There is a spatial arrangement of motor responses in which adjacent muscles are controlled by adjacent regions of the primary motor cortex. This somatotopic map mirrors that of the somatosensory cortex. In fact, it is located just across the central groove. These two areas are adjacent and connected by the cortical tissue of the paracentral lobe.

    Neurons in a given area of ​​the primary motor cortex receive proprioceptive information from a muscle or a small group of synergistic muscles and send their output back to that muscle or group of muscles via a multisynaptic pathway through the brainstem and spinal cord. spinal. These actions facilitate the planning and precise execution of movements, characteristic functions of the primary motor cortex.

      the functions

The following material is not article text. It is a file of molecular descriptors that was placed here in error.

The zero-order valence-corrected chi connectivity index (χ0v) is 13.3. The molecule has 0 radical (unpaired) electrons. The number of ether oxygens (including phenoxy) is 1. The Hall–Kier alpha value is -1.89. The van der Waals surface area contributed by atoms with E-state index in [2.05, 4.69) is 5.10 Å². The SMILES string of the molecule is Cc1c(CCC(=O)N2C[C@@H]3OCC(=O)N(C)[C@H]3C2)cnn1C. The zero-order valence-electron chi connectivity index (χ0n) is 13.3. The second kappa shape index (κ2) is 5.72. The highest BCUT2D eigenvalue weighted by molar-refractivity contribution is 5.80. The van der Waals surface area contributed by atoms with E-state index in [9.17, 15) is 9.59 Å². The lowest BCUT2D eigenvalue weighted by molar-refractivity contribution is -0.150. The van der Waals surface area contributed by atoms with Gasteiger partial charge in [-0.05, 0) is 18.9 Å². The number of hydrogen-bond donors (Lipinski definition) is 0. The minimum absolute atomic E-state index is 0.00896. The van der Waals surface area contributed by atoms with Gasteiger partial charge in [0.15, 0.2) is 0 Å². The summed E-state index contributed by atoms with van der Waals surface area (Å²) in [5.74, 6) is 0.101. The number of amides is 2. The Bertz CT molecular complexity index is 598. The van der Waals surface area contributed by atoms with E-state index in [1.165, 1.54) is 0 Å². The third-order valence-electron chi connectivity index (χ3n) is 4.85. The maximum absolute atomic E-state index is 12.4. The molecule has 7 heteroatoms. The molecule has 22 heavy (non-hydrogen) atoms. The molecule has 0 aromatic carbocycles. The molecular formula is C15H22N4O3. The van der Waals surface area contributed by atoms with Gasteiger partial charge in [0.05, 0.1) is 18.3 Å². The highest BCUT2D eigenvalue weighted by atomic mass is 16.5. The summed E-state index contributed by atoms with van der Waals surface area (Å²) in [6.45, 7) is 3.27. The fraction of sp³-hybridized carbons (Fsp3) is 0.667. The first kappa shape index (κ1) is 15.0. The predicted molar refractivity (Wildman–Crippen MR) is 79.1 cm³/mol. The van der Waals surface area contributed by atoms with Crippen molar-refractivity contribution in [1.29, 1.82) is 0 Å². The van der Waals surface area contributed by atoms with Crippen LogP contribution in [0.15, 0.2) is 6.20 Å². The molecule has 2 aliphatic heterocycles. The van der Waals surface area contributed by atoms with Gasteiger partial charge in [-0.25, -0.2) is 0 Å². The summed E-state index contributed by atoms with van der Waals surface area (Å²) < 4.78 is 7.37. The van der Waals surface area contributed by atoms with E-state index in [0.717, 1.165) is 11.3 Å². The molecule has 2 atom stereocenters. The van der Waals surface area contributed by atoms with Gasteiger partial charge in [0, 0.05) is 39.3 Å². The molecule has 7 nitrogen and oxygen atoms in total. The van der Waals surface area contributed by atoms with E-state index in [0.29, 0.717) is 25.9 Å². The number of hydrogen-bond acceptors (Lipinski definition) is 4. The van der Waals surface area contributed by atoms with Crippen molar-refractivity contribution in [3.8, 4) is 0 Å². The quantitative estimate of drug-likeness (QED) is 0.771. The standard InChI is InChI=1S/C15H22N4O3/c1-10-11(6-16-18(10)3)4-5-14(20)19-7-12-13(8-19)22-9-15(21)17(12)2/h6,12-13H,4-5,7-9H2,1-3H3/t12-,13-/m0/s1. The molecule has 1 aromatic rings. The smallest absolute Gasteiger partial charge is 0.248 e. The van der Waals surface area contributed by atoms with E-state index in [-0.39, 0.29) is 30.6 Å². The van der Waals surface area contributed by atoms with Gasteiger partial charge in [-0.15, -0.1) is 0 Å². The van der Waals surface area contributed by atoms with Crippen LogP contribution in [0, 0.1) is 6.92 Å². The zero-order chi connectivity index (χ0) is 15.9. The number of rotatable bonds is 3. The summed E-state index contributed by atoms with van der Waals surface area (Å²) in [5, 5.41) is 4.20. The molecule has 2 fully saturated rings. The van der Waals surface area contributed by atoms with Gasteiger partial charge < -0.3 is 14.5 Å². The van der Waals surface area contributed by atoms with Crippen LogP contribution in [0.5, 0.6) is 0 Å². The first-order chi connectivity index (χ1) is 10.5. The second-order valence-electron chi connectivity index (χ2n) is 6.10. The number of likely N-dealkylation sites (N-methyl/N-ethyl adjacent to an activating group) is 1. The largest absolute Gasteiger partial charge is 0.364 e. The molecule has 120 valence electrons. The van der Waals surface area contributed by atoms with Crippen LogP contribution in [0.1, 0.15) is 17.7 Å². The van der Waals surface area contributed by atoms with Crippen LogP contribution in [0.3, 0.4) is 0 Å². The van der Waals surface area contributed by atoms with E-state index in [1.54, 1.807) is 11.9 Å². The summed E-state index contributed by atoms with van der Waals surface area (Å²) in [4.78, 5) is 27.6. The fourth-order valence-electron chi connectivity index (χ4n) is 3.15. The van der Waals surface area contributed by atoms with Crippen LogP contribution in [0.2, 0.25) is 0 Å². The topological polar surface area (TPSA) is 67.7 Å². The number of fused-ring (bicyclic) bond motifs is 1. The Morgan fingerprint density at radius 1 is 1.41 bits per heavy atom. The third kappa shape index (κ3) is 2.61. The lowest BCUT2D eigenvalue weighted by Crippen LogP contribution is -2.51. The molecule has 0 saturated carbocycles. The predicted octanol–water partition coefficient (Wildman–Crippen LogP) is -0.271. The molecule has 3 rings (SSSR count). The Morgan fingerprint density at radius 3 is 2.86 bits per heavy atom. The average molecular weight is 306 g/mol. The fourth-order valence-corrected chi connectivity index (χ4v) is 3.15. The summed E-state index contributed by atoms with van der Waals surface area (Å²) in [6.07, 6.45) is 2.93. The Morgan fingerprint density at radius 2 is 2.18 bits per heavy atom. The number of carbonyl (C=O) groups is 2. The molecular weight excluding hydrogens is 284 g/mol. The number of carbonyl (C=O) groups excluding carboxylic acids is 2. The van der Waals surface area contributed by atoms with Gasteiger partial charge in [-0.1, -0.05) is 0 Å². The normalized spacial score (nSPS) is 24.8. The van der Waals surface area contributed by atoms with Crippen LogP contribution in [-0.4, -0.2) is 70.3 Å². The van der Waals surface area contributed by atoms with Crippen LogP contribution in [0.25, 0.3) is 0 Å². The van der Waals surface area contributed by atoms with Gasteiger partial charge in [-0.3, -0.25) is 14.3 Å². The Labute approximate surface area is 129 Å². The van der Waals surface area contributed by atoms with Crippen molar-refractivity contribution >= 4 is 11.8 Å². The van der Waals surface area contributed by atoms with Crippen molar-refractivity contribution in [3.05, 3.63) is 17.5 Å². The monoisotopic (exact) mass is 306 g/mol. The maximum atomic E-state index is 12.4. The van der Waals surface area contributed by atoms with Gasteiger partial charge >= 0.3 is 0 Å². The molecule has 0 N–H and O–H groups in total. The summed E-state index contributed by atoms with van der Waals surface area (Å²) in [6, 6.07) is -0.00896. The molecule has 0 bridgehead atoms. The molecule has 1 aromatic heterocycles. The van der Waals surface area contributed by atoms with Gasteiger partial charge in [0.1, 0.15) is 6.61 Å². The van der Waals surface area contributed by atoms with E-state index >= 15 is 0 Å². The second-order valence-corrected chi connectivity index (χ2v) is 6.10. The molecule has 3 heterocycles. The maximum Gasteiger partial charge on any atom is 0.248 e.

The main function of the primary motor cortex is management and execution of voluntary movements, By transmitting information through the spinal cord to move different parts of the body.

      Voluntary or striated muscles are so called because an order is needed for them to produce movement, as opposed to involuntary or smooth muscles, the activity depends on the autonomic nervous system.

      Neurons distributed throughout the primary motor cortex produce a body representation model called motor homunculus. The extent of each part of the body on the cortex corresponds to the degree of motor control exerted on each of the parts represented. For example, the hands, lips and tongue are represented by large regions of the cortex and the toes by a relatively small area.

      The primary motor cortex, in its most medial part, controls the body below the waist. In its lateral part, it manages the muscles of the body which are above the waist. And the control it exerts through the pyramidal tract is more important on the muscles of the hand. Unlike the legs, which work in locomotion, the face, head, and hands are used to transmit signals that express emotions.